The EC said that the proposed acquisition may reduce competition for the cancer detection tests based on sequencing technologies in the emerging markets
The European Commission (EC) has initiated an in-depth investigation into Illumina’s proposed acquisition of GRAIL, under the EU merger regulation.
GRAIL is a US-based healthcare company developing blood-based cancer tests based on genomic sequencing and data science tools.
In September last year, Illumina signed an agreement to acquire GRAIL for a cash and stock consideration valuing around $8bn.
The EC said that the proposed acquisition may reduce competition for the cancer detection tests based on sequencing technologies in the emerging markets.
It has completed the preliminary investigation, stating that Illumina may potentially use its leading position in NGS systems to adversely impact GRAIL’s rivals.
The regulator now has 90 working days, until 29 November 2021, to announce its decision.
European Commission executive vice-president Margrethe Vestager said: “Cancer detection tests based on next-generation sequencing technologies could revolutionise how cancer is detected and thus emerge as a game-changer in the fight against the disease.
“It is very important to preserve market conditions allowing the best solutions to emerge for the tests to ultimately reach the market at affordable prices, for the benefit of patients.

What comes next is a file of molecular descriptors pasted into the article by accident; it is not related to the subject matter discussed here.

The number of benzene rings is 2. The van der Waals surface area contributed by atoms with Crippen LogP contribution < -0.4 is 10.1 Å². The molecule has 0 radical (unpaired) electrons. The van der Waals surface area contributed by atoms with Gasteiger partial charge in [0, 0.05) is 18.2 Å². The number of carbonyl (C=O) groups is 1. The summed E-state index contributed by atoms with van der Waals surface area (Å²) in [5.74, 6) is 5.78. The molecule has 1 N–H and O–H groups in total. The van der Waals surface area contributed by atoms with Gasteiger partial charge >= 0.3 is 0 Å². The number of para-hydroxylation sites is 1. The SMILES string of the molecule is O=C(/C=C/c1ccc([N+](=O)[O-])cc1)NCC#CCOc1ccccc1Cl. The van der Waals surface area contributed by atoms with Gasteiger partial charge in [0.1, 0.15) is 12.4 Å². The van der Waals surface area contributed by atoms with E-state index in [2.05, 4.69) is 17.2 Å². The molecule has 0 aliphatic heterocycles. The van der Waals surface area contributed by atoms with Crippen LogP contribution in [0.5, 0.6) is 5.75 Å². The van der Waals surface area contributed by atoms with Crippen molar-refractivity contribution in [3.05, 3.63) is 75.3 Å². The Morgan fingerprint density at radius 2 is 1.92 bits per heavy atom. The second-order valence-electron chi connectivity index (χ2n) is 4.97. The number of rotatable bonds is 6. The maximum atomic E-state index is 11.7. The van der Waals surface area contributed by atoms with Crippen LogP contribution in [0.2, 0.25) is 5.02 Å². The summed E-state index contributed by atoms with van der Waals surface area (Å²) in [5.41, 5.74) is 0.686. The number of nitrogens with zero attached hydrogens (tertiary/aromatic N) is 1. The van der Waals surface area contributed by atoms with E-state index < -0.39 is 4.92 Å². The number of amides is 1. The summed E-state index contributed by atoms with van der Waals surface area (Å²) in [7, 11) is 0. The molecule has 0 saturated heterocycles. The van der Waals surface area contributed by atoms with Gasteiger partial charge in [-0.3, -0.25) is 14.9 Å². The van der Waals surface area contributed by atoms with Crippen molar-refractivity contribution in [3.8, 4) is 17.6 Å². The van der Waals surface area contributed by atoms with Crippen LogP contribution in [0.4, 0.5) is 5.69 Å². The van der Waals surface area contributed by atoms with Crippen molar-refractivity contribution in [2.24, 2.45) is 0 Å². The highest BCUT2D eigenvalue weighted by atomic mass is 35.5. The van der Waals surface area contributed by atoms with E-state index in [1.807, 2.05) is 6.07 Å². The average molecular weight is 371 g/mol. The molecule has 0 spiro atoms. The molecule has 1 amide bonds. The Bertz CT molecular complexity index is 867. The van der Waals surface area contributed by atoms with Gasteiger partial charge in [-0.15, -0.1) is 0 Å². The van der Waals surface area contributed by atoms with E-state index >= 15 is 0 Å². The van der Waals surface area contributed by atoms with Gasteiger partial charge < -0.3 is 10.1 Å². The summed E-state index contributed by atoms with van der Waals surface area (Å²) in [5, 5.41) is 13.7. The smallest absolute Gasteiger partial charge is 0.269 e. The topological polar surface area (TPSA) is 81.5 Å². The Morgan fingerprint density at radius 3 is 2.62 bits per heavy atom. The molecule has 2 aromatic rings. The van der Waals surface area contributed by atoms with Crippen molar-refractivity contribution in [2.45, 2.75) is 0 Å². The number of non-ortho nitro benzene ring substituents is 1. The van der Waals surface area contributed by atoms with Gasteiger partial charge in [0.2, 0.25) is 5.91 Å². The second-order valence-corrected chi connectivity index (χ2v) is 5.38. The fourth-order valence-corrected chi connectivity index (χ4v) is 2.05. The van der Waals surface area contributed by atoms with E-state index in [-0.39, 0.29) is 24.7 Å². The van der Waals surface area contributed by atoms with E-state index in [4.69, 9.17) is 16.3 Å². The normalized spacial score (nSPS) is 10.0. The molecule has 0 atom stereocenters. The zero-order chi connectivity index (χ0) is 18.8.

“We have today opened an in-depth investigation precisely to assess whether the proposed transaction, which will combine the activities of Illumina and GRAIL, would threaten the ability of developers of cancer detection tests to effectively compete in this area and bring innovative products to the market.”
Illumina said that it is challenging the EC’s jurisdiction to investigate the transaction under Article 22 of the European Union (EU) merger regulation.
In April this year, the EC has reversed the decades of merger policy in asserting jurisdiction, seven months after Illumina’s transaction was announced.
The company has filed an action in the General Court of the EU seeking cancellation of the EC’s jurisdiction to review the acquisition.
Illumina claimed that the re-acquisition of GRAIL will benefit millions of people across the European Economic Area (EEA) and provide access to life-saving early cancer screening.
Illumina general counsel Charles Dadswell said: “This acquisition is procompetitive, and we have offered far-reaching structural and behavioural remedies to address any potential concerns.
“Illumina will continue to work with the European Commission (EC) to ensure that it has the information and assurances necessary to approve this transaction. We look forward to presenting our position during the Phase II process.
“The Commission’s unprecedented decision to assert jurisdiction to review this transaction between two US-based companies leaves businesses around the world uncertain as to how the EU Merger Regulation will be applied in the future.”